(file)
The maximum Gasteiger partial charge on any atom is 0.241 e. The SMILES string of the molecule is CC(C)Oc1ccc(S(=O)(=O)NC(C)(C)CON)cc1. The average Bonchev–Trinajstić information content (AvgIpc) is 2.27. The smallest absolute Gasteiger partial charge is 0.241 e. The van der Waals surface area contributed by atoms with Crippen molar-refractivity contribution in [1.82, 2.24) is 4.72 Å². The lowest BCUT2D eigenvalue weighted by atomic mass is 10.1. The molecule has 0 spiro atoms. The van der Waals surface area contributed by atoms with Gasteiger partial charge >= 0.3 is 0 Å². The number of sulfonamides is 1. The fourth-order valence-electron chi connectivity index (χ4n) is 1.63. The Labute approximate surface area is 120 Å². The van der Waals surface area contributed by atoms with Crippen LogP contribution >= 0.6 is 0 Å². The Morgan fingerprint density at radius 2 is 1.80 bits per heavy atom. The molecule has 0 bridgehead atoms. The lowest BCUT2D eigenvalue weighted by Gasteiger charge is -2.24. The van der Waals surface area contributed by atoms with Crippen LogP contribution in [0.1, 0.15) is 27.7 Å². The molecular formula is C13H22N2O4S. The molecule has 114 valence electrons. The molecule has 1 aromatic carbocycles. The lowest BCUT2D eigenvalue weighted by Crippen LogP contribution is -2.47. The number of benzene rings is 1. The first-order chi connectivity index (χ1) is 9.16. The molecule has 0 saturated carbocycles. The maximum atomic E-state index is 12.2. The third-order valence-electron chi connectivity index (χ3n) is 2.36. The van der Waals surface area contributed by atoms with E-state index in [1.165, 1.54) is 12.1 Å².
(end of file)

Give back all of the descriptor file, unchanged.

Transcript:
The maximum Gasteiger partial charge on any atom is 0.241 e. The SMILES string of the molecule is CC(C)Oc1ccc(S(=O)(=O)NC(C)(C)CON)cc1. The average Bonchev–Trinajstić information content (AvgIpc) is 2.27. The smallest absolute Gasteiger partial charge is 0.241 e. The van der Waals surface area contributed by atoms with Crippen molar-refractivity contribution in [1.82, 2.24) is 4.72 Å². The lowest BCUT2D eigenvalue weighted by atomic mass is 10.1. The molecule has 0 spiro atoms. The van der Waals surface area contributed by atoms with Gasteiger partial charge >= 0.3 is 0 Å². The number of sulfonamides is 1. The fourth-order valence-electron chi connectivity index (χ4n) is 1.63. The Labute approximate surface area is 120 Å². The van der Waals surface area contributed by atoms with Crippen LogP contribution >= 0.6 is 0 Å². The Morgan fingerprint density at radius 2 is 1.80 bits per heavy atom. The molecule has 0 bridgehead atoms. The lowest BCUT2D eigenvalue weighted by Gasteiger charge is -2.24. The van der Waals surface area contributed by atoms with Crippen LogP contribution in [0.1, 0.15) is 27.7 Å². The molecular formula is C13H22N2O4S. The molecule has 114 valence electrons. The molecule has 1 aromatic carbocycles. The lowest BCUT2D eigenvalue weighted by Crippen LogP contribution is -2.47. The number of benzene rings is 1. The first-order chi connectivity index (χ1) is 9.16. The molecule has 0 saturated carbocycles. The maximum atomic E-state index is 12.2. The third-order valence-electron chi connectivity index (χ3n) is 2.36. The van der Waals surface area contributed by atoms with E-state index in [1.165, 1.54) is 12.1 Å².